The Western United States (also called the American West, the Far West, and the West) is the region comprising the westernmost states of the United States. As American settlement in the U.S. expanded westward, the meaning of the term the West changed. Before about 1800, the crest of the Appalachian Mountains was seen as the western frontier. The frontier moved westward and eventually the lands west of the Mississippi River were considered the West.
The U.S. Census Bureau’s definition of the 13 westernmost states includes the Rocky Mountains and the Great Basin to the Pacific Coast, and the mid-Pacific islands state, Hawaii. To the east of the Western United States is the Midwestern United States and the Southern United States, with Canada to the north, and Mexico to the south.
The West contains several major biomes, including arid and semi-arid plateaus and plains, particularly in the American Southwest; forested mountains, including three major ranges, the Sierra Nevada, the Cascades, and Rocky Mountains; the long coastal shoreline of the American Pacific Coast; and the rainforests of the Pacific Northwest.
Defining The West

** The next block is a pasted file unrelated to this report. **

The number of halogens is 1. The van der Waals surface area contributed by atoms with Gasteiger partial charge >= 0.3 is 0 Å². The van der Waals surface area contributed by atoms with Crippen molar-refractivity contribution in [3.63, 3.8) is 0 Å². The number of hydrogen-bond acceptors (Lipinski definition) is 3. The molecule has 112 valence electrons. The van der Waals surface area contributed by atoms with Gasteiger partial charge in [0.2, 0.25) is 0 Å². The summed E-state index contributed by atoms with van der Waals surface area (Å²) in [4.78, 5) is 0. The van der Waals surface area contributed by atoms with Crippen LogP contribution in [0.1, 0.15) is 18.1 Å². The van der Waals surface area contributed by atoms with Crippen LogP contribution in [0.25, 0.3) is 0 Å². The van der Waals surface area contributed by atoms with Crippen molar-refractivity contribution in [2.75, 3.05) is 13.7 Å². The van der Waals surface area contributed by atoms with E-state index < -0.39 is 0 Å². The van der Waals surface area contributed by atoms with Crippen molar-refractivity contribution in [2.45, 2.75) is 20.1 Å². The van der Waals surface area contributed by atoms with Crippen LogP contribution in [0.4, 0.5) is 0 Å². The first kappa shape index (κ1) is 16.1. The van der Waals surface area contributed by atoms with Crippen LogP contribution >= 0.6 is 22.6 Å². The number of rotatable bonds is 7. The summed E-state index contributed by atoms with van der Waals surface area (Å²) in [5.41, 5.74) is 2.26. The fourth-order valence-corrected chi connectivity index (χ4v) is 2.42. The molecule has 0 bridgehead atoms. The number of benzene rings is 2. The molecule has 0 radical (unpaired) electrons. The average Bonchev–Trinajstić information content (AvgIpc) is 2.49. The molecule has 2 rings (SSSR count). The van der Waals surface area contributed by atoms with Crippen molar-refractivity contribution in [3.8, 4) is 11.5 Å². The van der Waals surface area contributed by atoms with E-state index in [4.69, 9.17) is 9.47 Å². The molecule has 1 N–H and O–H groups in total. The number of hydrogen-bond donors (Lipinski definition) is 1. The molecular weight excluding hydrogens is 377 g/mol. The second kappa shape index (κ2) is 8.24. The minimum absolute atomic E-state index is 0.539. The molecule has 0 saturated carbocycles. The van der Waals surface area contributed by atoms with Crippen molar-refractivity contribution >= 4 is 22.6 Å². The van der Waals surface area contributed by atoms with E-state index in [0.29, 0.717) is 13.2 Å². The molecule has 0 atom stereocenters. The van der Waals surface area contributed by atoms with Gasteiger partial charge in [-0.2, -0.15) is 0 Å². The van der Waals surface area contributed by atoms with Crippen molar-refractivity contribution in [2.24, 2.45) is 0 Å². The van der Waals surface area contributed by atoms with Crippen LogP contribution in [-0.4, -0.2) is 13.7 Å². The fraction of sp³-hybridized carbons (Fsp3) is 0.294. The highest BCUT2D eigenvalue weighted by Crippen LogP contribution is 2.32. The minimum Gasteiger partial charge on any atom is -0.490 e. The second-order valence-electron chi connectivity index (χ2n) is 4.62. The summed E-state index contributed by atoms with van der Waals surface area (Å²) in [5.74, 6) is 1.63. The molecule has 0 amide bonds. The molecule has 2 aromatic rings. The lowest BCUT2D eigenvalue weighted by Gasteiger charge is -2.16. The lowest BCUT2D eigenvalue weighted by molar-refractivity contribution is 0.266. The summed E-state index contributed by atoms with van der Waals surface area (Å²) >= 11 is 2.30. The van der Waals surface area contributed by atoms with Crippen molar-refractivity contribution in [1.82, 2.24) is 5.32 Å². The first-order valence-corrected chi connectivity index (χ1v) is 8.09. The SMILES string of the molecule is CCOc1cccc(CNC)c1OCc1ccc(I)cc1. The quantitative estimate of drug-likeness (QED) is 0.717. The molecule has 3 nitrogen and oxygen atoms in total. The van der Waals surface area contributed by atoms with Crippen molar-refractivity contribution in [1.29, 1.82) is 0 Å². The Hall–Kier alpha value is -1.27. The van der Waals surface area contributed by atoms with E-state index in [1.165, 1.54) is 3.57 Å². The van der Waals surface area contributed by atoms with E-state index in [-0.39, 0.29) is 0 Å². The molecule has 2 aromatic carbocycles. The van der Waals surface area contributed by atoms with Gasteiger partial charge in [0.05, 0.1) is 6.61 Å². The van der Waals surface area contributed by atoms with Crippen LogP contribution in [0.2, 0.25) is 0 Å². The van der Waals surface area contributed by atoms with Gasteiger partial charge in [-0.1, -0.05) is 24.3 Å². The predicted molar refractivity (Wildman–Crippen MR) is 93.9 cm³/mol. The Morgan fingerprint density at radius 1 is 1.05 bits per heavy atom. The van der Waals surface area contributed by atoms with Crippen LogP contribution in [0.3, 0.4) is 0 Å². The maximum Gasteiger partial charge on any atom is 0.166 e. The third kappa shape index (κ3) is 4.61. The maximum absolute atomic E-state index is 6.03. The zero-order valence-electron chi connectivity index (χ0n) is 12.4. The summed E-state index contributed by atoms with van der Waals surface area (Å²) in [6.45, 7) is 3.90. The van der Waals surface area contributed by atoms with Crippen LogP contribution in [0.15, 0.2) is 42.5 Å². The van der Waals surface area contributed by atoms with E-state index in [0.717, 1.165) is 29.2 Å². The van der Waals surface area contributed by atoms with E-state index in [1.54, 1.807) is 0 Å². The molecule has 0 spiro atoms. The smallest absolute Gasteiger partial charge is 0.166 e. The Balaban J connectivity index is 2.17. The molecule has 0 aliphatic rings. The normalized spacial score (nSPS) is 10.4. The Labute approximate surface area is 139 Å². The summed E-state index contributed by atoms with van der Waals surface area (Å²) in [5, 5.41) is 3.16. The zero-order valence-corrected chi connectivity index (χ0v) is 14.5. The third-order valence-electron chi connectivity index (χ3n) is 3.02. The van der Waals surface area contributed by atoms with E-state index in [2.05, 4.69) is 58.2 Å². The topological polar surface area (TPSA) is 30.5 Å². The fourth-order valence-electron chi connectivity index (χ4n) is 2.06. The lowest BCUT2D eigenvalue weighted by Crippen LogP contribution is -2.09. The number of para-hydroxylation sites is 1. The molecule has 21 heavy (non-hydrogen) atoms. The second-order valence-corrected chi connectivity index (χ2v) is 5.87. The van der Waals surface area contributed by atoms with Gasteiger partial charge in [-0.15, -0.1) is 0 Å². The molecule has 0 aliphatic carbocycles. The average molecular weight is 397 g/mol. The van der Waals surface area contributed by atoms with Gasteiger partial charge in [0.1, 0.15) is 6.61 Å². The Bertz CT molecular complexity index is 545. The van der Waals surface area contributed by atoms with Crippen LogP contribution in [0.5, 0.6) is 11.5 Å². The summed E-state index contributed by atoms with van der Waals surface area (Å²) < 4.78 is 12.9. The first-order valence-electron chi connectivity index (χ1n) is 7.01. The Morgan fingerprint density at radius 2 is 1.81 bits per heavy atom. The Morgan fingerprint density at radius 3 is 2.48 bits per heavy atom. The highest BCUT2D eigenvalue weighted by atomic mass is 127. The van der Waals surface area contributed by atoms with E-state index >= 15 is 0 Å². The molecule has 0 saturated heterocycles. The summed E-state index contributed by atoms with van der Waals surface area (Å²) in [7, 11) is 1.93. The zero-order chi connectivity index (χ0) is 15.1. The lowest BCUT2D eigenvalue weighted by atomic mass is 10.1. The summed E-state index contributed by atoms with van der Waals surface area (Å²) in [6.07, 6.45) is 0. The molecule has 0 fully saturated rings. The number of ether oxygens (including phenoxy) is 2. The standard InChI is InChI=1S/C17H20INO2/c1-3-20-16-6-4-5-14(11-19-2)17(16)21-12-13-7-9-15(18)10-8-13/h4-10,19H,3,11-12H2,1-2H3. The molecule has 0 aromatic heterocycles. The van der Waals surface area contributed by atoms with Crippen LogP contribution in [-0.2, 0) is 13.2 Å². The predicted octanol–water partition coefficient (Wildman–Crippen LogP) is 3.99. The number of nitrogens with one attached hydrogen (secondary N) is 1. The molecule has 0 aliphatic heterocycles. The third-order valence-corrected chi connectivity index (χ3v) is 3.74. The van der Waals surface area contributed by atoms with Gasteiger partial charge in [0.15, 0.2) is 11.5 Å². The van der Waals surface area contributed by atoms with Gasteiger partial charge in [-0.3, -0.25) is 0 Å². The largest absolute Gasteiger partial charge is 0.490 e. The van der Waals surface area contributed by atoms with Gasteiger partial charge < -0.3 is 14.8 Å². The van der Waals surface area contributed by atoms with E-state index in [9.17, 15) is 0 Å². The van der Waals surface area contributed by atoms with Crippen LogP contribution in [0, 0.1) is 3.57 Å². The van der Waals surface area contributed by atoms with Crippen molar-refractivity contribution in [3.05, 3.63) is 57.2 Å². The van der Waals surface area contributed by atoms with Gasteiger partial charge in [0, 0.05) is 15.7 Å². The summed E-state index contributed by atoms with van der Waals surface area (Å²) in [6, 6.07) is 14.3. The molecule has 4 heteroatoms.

The Western U.S. is the largest region of the country, covering nearly half the land area of the contiguous United States. It is also the most geographically diverse, incorporating geographic regions such as the temperate rainforests of the Northwest, the highest mountain ranges (including the Rocky Mountains, the Sierra Nevada, and the Cascade Range), numerous glaciers, and the western edge of the Great Plains. It also contains the majority of the desert areas located in the United States. The Mojave and Great Basin deserts lie entirely within the Western region, along with parts of the Sonoran and Chihuahuan deserts (the latter extends significantly into Texas). Given this expansive and diverse geography it is no wonder the region is difficult to specifically define. Sensing a possible shift in the popular understanding of the West as a region in the early 1990s, historian Walter Nugent conducted a survey of three groups of professionals with ties to the region: a large group of Western historians (187 respondents), and two smaller groups, 25 journalists and publishers and 39 Western authors. A majority of the historian respondents placed the eastern boundary of the West east of the Census definition out on the eastern edge of the Great Plains or on the Mississippi River. The survey respondents as a whole showed just how little agreement there was on the boundaries of the West. (Wikipedia)